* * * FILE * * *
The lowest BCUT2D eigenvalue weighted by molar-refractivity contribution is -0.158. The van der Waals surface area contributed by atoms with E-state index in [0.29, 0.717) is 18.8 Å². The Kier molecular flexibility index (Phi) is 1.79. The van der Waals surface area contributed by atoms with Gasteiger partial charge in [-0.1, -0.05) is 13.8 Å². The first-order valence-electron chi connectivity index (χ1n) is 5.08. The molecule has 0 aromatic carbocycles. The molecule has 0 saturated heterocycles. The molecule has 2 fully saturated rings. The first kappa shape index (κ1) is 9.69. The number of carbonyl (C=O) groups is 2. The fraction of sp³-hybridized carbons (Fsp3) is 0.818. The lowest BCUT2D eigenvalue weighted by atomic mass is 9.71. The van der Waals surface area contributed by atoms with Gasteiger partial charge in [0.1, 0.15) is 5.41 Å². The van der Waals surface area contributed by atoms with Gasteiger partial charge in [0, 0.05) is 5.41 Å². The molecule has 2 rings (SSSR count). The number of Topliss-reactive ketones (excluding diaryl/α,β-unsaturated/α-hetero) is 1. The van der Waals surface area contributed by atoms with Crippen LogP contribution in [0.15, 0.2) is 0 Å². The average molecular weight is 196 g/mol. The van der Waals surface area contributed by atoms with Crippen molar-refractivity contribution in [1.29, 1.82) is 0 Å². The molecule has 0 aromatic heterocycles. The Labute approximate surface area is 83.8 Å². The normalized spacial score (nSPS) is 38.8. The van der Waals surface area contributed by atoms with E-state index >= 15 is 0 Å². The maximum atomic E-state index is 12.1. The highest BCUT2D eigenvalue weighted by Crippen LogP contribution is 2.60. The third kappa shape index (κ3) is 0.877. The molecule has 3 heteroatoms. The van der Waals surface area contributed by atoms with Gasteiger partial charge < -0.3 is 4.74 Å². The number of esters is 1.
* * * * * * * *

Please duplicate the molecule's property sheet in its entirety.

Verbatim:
The lowest BCUT2D eigenvalue weighted by molar-refractivity contribution is -0.158. The van der Waals surface area contributed by atoms with E-state index in [0.29, 0.717) is 18.8 Å². The Kier molecular flexibility index (Phi) is 1.79. The van der Waals surface area contributed by atoms with Gasteiger partial charge in [-0.1, -0.05) is 13.8 Å². The first-order valence-electron chi connectivity index (χ1n) is 5.08. The molecule has 0 aromatic carbocycles. The molecule has 0 saturated heterocycles. The molecule has 2 fully saturated rings. The first kappa shape index (κ1) is 9.69. The number of carbonyl (C=O) groups is 2. The fraction of sp³-hybridized carbons (Fsp3) is 0.818. The lowest BCUT2D eigenvalue weighted by atomic mass is 9.71. The van der Waals surface area contributed by atoms with Gasteiger partial charge in [0.1, 0.15) is 5.41 Å². The van der Waals surface area contributed by atoms with Gasteiger partial charge in [0, 0.05) is 5.41 Å². The molecule has 2 rings (SSSR count). The number of Topliss-reactive ketones (excluding diaryl/α,β-unsaturated/α-hetero) is 1. The van der Waals surface area contributed by atoms with Crippen LogP contribution in [0.15, 0.2) is 0 Å². The average molecular weight is 196 g/mol. The van der Waals surface area contributed by atoms with Crippen molar-refractivity contribution in [1.29, 1.82) is 0 Å². The molecule has 0 aromatic heterocycles. The Labute approximate surface area is 83.8 Å². The normalized spacial score (nSPS) is 38.8. The van der Waals surface area contributed by atoms with E-state index >= 15 is 0 Å². The maximum atomic E-state index is 12.1. The highest BCUT2D eigenvalue weighted by Crippen LogP contribution is 2.60. The third kappa shape index (κ3) is 0.877. The molecule has 3 heteroatoms. The van der Waals surface area contributed by atoms with Gasteiger partial charge < -0.3 is 4.74 Å². The number of esters is 1.